Academy of Ancient Music and Sumi Jo / Singapore Arts Festival 2011 / Review




ACADEMY OF ANCIENT MUSIC & SUMI JO
Singapore Arts Festival 2011 / Esplanade Concert Hall / Monday (16 May 2011)


This review was published in The Straits Times on 18 May 2011 with the title "Sumi Jo lights up the stage".


Those who expected superstar soprano Sumi Jo to have sung more in this concert should have a double take on the title. This was to be a concert by the Academy of Ancient Music (AAM) with Jo as its guest artist, rather than the other way around. For the record, she sang just six songs in the main programme, in between three eye-catching changes of evening gowns.

The Korean “Queen of Coloratura” made a significant departure from her usual territory of Romantic showstoppers to delve into Baroque finery. As with great singers past and present, the results were still nothing short of spectacular. If one expected her to tone down her usual fire to fit the quaint and light sound of the period instrument movement, there was to be nothing of that sort.




Singers live for the joy of vibrato, and that was what she delivered without fear. In her opening aria, Vivaldi’s Nulla In Munda Pax, the bright and luminous glow which all have come to expect was immediately apparent. Ever careful with enunciation of words, she crafted every note with pristine clarity, and never in the expense of the seamless flow of the music.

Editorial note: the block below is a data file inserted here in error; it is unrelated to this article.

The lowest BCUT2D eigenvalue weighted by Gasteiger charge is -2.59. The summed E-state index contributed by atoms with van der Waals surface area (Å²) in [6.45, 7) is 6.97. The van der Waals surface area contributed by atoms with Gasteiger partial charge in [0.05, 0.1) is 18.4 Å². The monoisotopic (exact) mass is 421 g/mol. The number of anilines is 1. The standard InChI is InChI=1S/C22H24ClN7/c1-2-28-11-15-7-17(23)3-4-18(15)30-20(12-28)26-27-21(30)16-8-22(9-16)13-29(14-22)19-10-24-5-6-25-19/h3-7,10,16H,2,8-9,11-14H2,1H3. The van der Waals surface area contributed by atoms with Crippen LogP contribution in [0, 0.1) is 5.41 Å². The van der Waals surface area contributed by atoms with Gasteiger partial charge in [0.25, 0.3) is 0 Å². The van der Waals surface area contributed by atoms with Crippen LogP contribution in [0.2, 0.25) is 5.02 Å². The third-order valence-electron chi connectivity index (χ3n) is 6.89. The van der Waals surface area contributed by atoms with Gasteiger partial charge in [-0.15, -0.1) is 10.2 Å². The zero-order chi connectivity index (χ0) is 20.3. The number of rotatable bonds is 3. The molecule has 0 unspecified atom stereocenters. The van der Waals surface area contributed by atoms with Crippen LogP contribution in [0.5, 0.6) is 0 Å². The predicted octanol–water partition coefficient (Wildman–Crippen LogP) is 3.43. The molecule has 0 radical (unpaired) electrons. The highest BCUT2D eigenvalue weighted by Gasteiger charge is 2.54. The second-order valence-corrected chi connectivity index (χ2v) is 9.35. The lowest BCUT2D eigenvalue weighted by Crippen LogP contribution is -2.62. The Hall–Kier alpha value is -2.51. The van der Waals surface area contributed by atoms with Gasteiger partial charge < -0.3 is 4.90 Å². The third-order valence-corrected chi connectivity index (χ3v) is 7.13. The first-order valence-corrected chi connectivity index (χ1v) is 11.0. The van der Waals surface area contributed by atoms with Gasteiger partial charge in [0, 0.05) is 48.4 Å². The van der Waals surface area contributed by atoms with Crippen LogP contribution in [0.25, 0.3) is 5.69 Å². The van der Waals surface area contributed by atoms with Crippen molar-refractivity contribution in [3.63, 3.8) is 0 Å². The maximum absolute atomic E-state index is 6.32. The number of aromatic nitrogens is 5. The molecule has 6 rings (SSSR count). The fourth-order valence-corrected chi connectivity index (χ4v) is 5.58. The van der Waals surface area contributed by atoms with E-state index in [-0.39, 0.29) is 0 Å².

For the faster tempo and higher reaches of Handel’s Tornami a vagheggiar (from Alcina), the figurative gloves came off with dazzling short runs and long held notes, all spiced up with tasteful ornamentations, and never mere display for its own sake. In Vivaldi’s Sposa, son disprezzata (Bajazet), the lament of a forsaken wife, coloured in gloomy tones, was one deeply felt.




William Carter’s theorbo (an ancient plucked instrument) and ensemble director Richard Egarr’s harpsichord was the only accompaniment in Purcell’s Music For The Moment (Oedipus), where the full unadorned glory of Jo’s artistry could be keenly appreciated. Not one to give up on fireworks completely, this was followed by Handel’s celebratory Let The Bright Seraphim (Samson), where her joyous issues were superbly echoed by David Blackadder on the natural valveless trumpet.

People came to admire Jo’s vocal acrobatics, and they were not to be disappointed with her closing number, Vivaldi’s Agitata, da due venti (Griselda). Translated as Shaken By Two Winds, it revelled in the fast and furious. Her athleticism in quick fire repeated notes was matched by animated responses to the orchestral playing with fits of head nodding and wide smiles.

She was having a whale of a time and the expected cheers were rewarded with two substantial encores, including the sublime Laschio lo pianga from Handel’s Rinaldo. In between all that, the ensemble led by Egarr from the harpsichord had also performed two Handel concerti grosso, a Handel sonata and sinfonia (The Arrival of the Queen of Sheba), a Purcell suite and an Albinoni concerto. 150 minutes had passed ever so quickly, but more on the AAM in tomorrow’s review.

Richard Egarr speaks at a post-concert dialogue.